Mortgage Servicing Fraud
occurs post loan origination when mortgage servicers use false statements and book-keeping entries, fabricated assignments, forged signatures and utter counterfeit intangible Notes to take a homeowner's property and equity.
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First, they declare themselves as their own judge and jury, then review 100's of thousands of foreclosure docs in 2 weeks and declare them ALL valid, then sue the FDIC!!!!!

They've hung themselves.  If the FDIC has any backbone, it will seize BofA next week.

Wells to follow.  Time to break up the big banks and prevent another meltdown.
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Should be interesting to see how that pans out...who sues the FDIC??

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Bank of America finds foreclosure mistakes: report

PHILADELPHIA | Sun Oct 24, 2010 9:51pm EDT

PHILADELPHIA (Reuters) - Bank of America Corp (BAC.N) found mistakes in foreclosure files as it began a review of 102,000 cases, according to The Wall Street Journal.

The bank found errors in 10 to 25 out of the first several hundred foreclosure cases it reviewed, the newspaper said in its electronic edition.

The problems included improper paperwork, lack of signatures and missing files, as well as cases in which information about the property and payment history being unmatched, the newspaper said.

The bank has not found any evidence of wrongful foreclosures, the newspaper said.

The bank found the errors while reviewing less than 1 percent of 102,000 foreclosure files that need review before going back to the courts in 23 states, the newspaper said.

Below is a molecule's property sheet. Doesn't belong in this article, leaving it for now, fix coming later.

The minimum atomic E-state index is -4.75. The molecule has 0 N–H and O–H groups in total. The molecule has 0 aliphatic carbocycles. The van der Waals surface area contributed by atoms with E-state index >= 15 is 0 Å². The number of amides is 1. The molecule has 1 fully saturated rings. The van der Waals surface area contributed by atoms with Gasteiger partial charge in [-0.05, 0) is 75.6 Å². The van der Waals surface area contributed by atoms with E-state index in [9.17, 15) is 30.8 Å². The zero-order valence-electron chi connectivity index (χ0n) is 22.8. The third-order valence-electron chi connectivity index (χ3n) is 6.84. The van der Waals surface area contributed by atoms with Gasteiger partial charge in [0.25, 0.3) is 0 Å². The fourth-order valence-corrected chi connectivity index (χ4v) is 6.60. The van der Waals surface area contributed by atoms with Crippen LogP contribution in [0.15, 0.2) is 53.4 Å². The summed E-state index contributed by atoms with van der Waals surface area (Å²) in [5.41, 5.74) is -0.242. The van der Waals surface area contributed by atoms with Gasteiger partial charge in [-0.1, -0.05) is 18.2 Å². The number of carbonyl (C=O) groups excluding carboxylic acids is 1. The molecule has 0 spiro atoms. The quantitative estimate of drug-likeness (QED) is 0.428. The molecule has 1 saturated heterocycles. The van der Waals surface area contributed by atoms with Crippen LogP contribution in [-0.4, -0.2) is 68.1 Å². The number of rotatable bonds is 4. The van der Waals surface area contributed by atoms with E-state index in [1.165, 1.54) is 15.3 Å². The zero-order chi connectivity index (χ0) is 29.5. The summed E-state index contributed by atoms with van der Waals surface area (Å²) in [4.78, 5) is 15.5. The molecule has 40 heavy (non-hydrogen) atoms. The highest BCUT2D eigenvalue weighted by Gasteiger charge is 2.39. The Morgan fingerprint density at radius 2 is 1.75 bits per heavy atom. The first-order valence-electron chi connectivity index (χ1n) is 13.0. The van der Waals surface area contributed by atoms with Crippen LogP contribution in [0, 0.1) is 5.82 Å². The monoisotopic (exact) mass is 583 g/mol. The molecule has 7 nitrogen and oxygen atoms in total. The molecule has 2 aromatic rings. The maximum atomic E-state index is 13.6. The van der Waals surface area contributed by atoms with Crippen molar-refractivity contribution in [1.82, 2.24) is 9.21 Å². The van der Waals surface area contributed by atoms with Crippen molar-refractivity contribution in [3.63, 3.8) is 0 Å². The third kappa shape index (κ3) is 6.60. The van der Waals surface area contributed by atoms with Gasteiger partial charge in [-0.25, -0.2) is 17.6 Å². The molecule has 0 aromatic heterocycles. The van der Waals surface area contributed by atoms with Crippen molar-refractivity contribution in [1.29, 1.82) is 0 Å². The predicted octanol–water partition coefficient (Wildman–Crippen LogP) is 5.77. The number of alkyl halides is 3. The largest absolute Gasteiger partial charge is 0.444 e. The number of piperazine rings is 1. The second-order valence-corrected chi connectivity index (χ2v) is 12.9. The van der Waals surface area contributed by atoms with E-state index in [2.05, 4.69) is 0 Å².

All 50 U.S. states have started a joint investigation of the mortgage industry, focusing on allegations that, for years, banks have not reviewed documents properly or have submitted false statements to evict delinquent borrowers.

Bank of America could not be immediately reached for comment.

(Reporting by Jessica Hall; Editing by Lincoln Feast)

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BofA v. FDIC
The Federal Deposit Insurance Corp. has been sued by Bank of America, N.A., on behalf of investors whose claims were denied by the agency. The investors say they lost more than $1 billion because executives at two failed banks allegedly helped a subsidiary of Taylor, Bean and Whitaker Mortgage Corp. deceive them.

BofA, acting as trustee on behalf of Ocala Funding LLC, filed the federal lawsuit earlier this month in the nation's capitol against the FDIC as receiver for Colonial Bank and Platinum Community Bank.

Ocala is a wholly owned, special purpose, bankruptcy-remote subsidiary of Taylor Bean that only acquired loans from the failed lender.
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